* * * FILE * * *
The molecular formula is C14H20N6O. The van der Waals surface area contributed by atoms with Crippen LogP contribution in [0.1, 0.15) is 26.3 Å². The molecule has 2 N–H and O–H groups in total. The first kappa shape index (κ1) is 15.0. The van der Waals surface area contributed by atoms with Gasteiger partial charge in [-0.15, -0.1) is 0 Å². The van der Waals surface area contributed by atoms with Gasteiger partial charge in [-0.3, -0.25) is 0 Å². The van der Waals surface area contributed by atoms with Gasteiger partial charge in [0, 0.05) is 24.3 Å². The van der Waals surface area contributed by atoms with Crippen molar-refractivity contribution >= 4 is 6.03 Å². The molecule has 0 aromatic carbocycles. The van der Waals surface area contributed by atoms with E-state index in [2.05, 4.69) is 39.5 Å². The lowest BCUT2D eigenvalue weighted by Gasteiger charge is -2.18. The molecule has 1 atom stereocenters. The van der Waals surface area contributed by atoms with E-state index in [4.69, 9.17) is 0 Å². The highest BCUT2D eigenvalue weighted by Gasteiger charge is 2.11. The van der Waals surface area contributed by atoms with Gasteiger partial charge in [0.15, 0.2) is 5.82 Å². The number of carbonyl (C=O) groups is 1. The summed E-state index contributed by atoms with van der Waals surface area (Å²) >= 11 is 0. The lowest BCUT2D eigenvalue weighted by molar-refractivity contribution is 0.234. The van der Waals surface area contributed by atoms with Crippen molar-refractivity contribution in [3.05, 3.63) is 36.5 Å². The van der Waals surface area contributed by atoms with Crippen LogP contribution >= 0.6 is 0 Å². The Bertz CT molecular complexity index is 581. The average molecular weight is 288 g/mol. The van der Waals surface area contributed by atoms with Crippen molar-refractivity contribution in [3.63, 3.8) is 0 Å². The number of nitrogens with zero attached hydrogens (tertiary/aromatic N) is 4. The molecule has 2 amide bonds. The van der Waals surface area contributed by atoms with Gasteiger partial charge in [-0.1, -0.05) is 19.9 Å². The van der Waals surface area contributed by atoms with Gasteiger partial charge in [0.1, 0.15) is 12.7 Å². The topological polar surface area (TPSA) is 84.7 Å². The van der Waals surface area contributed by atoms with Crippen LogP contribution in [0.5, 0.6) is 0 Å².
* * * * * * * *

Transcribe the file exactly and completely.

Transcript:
The molecular formula is C14H20N6O. The van der Waals surface area contributed by atoms with Crippen LogP contribution in [0.1, 0.15) is 26.3 Å². The molecule has 2 N–H and O–H groups in total. The first kappa shape index (κ1) is 15.0. The van der Waals surface area contributed by atoms with Gasteiger partial charge in [-0.15, -0.1) is 0 Å². The van der Waals surface area contributed by atoms with Gasteiger partial charge in [-0.3, -0.25) is 0 Å². The van der Waals surface area contributed by atoms with Gasteiger partial charge in [0, 0.05) is 24.3 Å². The van der Waals surface area contributed by atoms with Crippen molar-refractivity contribution >= 4 is 6.03 Å². The molecule has 0 aromatic carbocycles. The van der Waals surface area contributed by atoms with E-state index in [2.05, 4.69) is 39.5 Å². The lowest BCUT2D eigenvalue weighted by Gasteiger charge is -2.18. The molecule has 1 atom stereocenters. The van der Waals surface area contributed by atoms with E-state index in [4.69, 9.17) is 0 Å². The highest BCUT2D eigenvalue weighted by Gasteiger charge is 2.11. The van der Waals surface area contributed by atoms with Gasteiger partial charge in [0.15, 0.2) is 5.82 Å². The number of carbonyl (C=O) groups is 1. The summed E-state index contributed by atoms with van der Waals surface area (Å²) >= 11 is 0. The lowest BCUT2D eigenvalue weighted by molar-refractivity contribution is 0.234. The van der Waals surface area contributed by atoms with Crippen molar-refractivity contribution in [3.05, 3.63) is 36.5 Å². The van der Waals surface area contributed by atoms with Crippen LogP contribution >= 0.6 is 0 Å². The Bertz CT molecular complexity index is 581. The average molecular weight is 288 g/mol. The van der Waals surface area contributed by atoms with Crippen molar-refractivity contribution in [3.63, 3.8) is 0 Å². The number of nitrogens with zero attached hydrogens (tertiary/aromatic N) is 4. The molecule has 2 amide bonds. The van der Waals surface area contributed by atoms with Gasteiger partial charge in [-0.1, -0.05) is 19.9 Å². The van der Waals surface area contributed by atoms with Gasteiger partial charge in [0.1, 0.15) is 12.7 Å². The topological polar surface area (TPSA) is 84.7 Å². The van der Waals surface area contributed by atoms with Crippen LogP contribution in [0.5, 0.6) is 0 Å².